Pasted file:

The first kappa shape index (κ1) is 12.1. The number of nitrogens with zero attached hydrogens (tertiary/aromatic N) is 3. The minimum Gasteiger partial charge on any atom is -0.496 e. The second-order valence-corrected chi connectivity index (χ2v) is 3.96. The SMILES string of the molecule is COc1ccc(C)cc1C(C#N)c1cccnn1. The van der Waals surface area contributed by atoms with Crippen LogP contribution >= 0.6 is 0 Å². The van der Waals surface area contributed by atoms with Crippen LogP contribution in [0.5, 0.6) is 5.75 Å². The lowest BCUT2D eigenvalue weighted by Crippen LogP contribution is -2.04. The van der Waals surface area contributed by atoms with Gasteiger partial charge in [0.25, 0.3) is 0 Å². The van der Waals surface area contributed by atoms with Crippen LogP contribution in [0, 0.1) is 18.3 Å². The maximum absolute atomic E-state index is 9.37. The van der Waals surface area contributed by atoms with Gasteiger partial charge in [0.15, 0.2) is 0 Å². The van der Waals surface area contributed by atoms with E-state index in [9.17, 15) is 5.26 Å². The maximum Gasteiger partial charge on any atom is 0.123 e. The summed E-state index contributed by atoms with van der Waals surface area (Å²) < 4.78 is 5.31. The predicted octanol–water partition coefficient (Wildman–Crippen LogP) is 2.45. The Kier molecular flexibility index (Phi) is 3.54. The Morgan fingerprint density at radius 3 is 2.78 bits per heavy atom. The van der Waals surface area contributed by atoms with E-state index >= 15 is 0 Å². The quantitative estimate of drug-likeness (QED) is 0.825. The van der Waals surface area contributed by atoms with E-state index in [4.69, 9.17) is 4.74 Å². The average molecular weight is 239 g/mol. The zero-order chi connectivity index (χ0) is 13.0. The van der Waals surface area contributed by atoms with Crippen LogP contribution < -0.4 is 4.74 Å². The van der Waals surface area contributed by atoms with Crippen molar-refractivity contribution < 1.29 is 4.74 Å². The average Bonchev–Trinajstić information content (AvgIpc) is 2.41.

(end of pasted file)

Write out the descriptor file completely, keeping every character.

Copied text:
The first kappa shape index (κ1) is 12.1. The number of nitrogens with zero attached hydrogens (tertiary/aromatic N) is 3. The minimum Gasteiger partial charge on any atom is -0.496 e. The second-order valence-corrected chi connectivity index (χ2v) is 3.96. The SMILES string of the molecule is COc1ccc(C)cc1C(C#N)c1cccnn1. The van der Waals surface area contributed by atoms with Crippen LogP contribution >= 0.6 is 0 Å². The van der Waals surface area contributed by atoms with Crippen LogP contribution in [0.5, 0.6) is 5.75 Å². The lowest BCUT2D eigenvalue weighted by Crippen LogP contribution is -2.04. The van der Waals surface area contributed by atoms with Gasteiger partial charge in [0.25, 0.3) is 0 Å². The van der Waals surface area contributed by atoms with Crippen LogP contribution in [0, 0.1) is 18.3 Å². The maximum absolute atomic E-state index is 9.37. The van der Waals surface area contributed by atoms with Gasteiger partial charge in [0.15, 0.2) is 0 Å². The van der Waals surface area contributed by atoms with E-state index in [9.17, 15) is 5.26 Å². The maximum Gasteiger partial charge on any atom is 0.123 e. The summed E-state index contributed by atoms with van der Waals surface area (Å²) < 4.78 is 5.31. The predicted octanol–water partition coefficient (Wildman–Crippen LogP) is 2.45. The Kier molecular flexibility index (Phi) is 3.54. The Morgan fingerprint density at radius 3 is 2.78 bits per heavy atom. The van der Waals surface area contributed by atoms with E-state index >= 15 is 0 Å². The quantitative estimate of drug-likeness (QED) is 0.825. The van der Waals surface area contributed by atoms with E-state index in [4.69, 9.17) is 4.74 Å². The average molecular weight is 239 g/mol. The zero-order chi connectivity index (χ0) is 13.0. The van der Waals surface area contributed by atoms with Crippen LogP contribution < -0.4 is 4.74 Å². The van der Waals surface area contributed by atoms with Crippen molar-refractivity contribution < 1.29 is 4.74 Å². The average Bonchev–Trinajstić information content (AvgIpc) is 2.41.